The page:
F/List also collaborates with startups that have developed superior sustainable technologies and products. “We focus on modifying these technologies [so the products] meet our highest expectations for decorative materials in aviation,” Patrick said.
One example: in a joint venture, F/List and Hilitech are developing lightweight cabin systems and composite components using carbon monocoque technology initially developed for Formula 1 race car construction. “Reductions of about 30 percent compared with conventional aircraft interior design have been realized,” Patrick said.
Bionic design—those inspired by nature that save weight and material by supporting loads and forces only where needed—is another area of its sustainability research. Other initiatives aim to convert agriculture residuals and industrial leftovers—from banana leaves to the byproducts of its own stone machinery department—into sustainable cabin-interior surface materials.
If a new generation is driving some of the sustainable-interiors movement, old-school purveyors are doing their share, as well. The UK’s Muirhead Leather, established in 1840, claims to be among the world’s most “environmentally focused leather manufacturers,” with an expertise in creating “the most natural, lowest-carbon, high-performance leather for seat covers,” said sales director Archie Browning.
Today, Muirhead collaborates with airlines, aircraft manufacturers, and aviation design studios to develop interiors solutions for the future, he said. The newest innovation, Muirhead Active Hygiene Leather, is a sustainable leather impregnated with antimicrobial Polygiene ViralOff, which reduces the need for labor and caustic material to create sanitary interiors.
Hydrodipping: A Sustainable Refinish
For cabin refurbishments, Duncan Aviation’s hydrodipping process offers a sustainable, low-cost alternative to refinishing wood and other interior elements, and infinitely more options for the finished look. A film-transfer process, hydrodipping allows a detailed 3D image to be transferred onto almost any complex, solid shape, whether an image of fine grain wood, marble, a fanciful scene, or anything in between.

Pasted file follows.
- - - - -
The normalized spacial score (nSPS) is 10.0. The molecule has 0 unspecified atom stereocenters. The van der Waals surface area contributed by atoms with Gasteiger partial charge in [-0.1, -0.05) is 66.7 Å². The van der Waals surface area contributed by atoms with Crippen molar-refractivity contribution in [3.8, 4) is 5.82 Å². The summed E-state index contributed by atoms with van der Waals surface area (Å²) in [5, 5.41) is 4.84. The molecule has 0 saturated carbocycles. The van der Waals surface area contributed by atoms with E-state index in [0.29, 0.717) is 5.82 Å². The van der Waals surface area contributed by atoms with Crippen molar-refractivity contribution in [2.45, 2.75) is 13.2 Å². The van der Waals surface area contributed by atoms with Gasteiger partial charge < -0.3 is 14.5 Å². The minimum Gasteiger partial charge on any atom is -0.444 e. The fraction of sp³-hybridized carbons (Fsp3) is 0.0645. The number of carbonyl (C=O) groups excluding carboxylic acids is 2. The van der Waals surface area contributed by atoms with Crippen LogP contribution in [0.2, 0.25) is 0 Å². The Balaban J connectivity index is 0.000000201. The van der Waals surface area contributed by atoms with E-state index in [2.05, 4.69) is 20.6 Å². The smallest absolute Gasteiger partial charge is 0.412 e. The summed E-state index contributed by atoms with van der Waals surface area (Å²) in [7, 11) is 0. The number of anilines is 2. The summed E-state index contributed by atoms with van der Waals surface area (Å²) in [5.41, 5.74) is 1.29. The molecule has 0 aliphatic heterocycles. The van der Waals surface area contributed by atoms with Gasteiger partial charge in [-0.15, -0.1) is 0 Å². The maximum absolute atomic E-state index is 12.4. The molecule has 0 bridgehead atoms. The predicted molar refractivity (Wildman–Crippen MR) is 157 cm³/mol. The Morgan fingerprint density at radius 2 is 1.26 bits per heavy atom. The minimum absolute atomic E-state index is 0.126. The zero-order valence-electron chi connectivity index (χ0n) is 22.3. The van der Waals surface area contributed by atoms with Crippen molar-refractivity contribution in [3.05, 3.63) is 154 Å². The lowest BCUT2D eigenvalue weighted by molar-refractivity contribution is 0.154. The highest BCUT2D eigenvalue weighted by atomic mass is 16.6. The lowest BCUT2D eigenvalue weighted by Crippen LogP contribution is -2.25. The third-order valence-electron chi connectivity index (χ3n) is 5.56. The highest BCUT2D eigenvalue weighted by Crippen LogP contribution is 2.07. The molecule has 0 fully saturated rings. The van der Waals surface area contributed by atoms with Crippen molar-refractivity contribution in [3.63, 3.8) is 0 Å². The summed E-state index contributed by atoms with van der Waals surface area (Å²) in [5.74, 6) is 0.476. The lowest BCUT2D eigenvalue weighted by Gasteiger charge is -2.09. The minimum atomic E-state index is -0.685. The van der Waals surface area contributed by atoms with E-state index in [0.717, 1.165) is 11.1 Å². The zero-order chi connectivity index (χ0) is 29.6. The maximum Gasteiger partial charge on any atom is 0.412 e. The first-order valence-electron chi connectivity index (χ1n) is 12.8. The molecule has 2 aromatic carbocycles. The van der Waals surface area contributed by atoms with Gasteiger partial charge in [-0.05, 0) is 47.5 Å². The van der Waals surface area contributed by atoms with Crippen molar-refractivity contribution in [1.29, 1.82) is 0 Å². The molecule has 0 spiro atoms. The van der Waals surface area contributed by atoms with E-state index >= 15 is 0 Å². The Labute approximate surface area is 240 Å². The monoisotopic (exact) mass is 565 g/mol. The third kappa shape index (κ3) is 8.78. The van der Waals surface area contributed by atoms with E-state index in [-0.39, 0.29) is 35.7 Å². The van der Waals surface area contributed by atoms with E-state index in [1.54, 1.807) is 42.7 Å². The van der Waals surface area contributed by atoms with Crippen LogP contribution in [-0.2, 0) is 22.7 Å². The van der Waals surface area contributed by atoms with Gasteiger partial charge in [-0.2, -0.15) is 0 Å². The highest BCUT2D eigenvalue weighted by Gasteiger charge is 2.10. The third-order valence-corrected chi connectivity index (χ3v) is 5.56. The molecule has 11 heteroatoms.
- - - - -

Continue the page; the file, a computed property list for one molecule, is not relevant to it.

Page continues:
Used primarily in the automotive arena, the process involves dipping the selected component in a vat of water containing the film, and carefully joining the two. “We got the idea to try adapting it for table inserts or galley countertops,” Duncan sales representative Angie Coleman said.
Duncan spent about two years experimenting and developing hydrodipping processes and techniques that met all EPA requirements, replicating surfaces such as carbon fiber tabletops indistinguishable from real materials, and achieving “fantastic” results, Coleman said. The Lincoln, Nebraska company introduced the refinishing option in late 2019, creating faux marble lavatory countertops and sinks for a Gulfstream G150 and Bombardier Challenger 300.
Most of Duncan’s customers choose hydrodipping for its cost advantages—some 20 to 25 percent below re-veneers. But, Coleman said, “For somebody who wants to be environmentally friendly, you’re keeping the existing veneer, not cutting into more trees, and getting the same elegant look.” However, she stressed that that re-veneered wood remains “a beautiful, natural product.”
But re-veneering might not make economic sense for light and midsize aircraft, or Part 135 aircraft that get heavy charter use. Repairing damaged veneer is costly and the grain might be impossible to match. Conversely, damaged hydrodipped surfaces can simply be replaced with an identical film.
Hydrodipping options have advanced beyond sinks and tabletops. After a customer asked if a cabinet could get the film coat, the Duncan finish team procured a cow watering tank and developed a mechanical arm that could dunk an entire galley or interior cabinet. Since then, the company had a custom dip tank and dipping equipment made to handle these larger pieces. The first hydrodipped cabinet for a customer debuted on a Cessna Citation XLS in January.
Now, Coleman added, an owner of a large-cabin Gulfstream wants a cabinet hydrodipped, which would demand a larger tank. “We’re working on it right now,” she said of the needed equipment.